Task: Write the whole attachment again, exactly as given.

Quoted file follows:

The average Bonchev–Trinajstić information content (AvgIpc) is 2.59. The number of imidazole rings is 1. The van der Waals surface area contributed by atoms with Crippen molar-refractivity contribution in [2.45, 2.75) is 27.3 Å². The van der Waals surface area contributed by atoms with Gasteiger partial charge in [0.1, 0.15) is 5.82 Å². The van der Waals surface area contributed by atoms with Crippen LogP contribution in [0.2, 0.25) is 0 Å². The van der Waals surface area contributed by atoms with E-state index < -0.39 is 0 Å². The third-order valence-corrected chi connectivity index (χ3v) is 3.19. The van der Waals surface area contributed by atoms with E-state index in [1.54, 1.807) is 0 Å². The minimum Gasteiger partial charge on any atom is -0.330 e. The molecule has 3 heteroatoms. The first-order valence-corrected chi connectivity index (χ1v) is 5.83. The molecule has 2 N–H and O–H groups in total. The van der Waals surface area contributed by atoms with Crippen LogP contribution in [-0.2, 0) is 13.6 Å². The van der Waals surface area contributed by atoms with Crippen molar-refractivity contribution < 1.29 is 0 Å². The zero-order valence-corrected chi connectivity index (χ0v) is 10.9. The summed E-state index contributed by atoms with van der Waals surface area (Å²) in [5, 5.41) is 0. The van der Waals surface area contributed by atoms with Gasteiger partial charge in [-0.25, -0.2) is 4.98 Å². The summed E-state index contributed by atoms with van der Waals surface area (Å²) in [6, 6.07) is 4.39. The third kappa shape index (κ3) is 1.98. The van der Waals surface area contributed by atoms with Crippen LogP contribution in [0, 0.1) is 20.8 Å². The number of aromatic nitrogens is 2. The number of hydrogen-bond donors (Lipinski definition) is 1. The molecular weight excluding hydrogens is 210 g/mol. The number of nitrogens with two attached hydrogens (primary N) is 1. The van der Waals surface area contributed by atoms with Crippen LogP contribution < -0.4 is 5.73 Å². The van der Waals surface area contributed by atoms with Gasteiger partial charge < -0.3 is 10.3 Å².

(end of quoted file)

The average Bonchev–Trinajstić information content (AvgIpc) is 2.59. The number of imidazole rings is 1. The van der Waals surface area contributed by atoms with Crippen molar-refractivity contribution in [2.45, 2.75) is 27.3 Å². The van der Waals surface area contributed by atoms with Gasteiger partial charge in [0.1, 0.15) is 5.82 Å². The van der Waals surface area contributed by atoms with Crippen LogP contribution in [0.2, 0.25) is 0 Å². The van der Waals surface area contributed by atoms with E-state index < -0.39 is 0 Å². The third-order valence-corrected chi connectivity index (χ3v) is 3.19. The van der Waals surface area contributed by atoms with E-state index in [1.54, 1.807) is 0 Å². The minimum Gasteiger partial charge on any atom is -0.330 e. The molecule has 3 heteroatoms. The first-order valence-corrected chi connectivity index (χ1v) is 5.83. The molecule has 2 N–H and O–H groups in total. The van der Waals surface area contributed by atoms with Crippen LogP contribution in [-0.2, 0) is 13.6 Å². The van der Waals surface area contributed by atoms with Crippen molar-refractivity contribution < 1.29 is 0 Å². The zero-order valence-corrected chi connectivity index (χ0v) is 10.9. The summed E-state index contributed by atoms with van der Waals surface area (Å²) in [5, 5.41) is 0. The van der Waals surface area contributed by atoms with Gasteiger partial charge in [-0.25, -0.2) is 4.98 Å². The summed E-state index contributed by atoms with van der Waals surface area (Å²) in [6, 6.07) is 4.39. The third kappa shape index (κ3) is 1.98. The van der Waals surface area contributed by atoms with Crippen LogP contribution in [0, 0.1) is 20.8 Å². The number of aromatic nitrogens is 2. The number of hydrogen-bond donors (Lipinski definition) is 1. The molecular weight excluding hydrogens is 210 g/mol. The number of nitrogens with two attached hydrogens (primary N) is 1. The van der Waals surface area contributed by atoms with Crippen LogP contribution < -0.4 is 5.73 Å². The van der Waals surface area contributed by atoms with Gasteiger partial charge < -0.3 is 10.3 Å².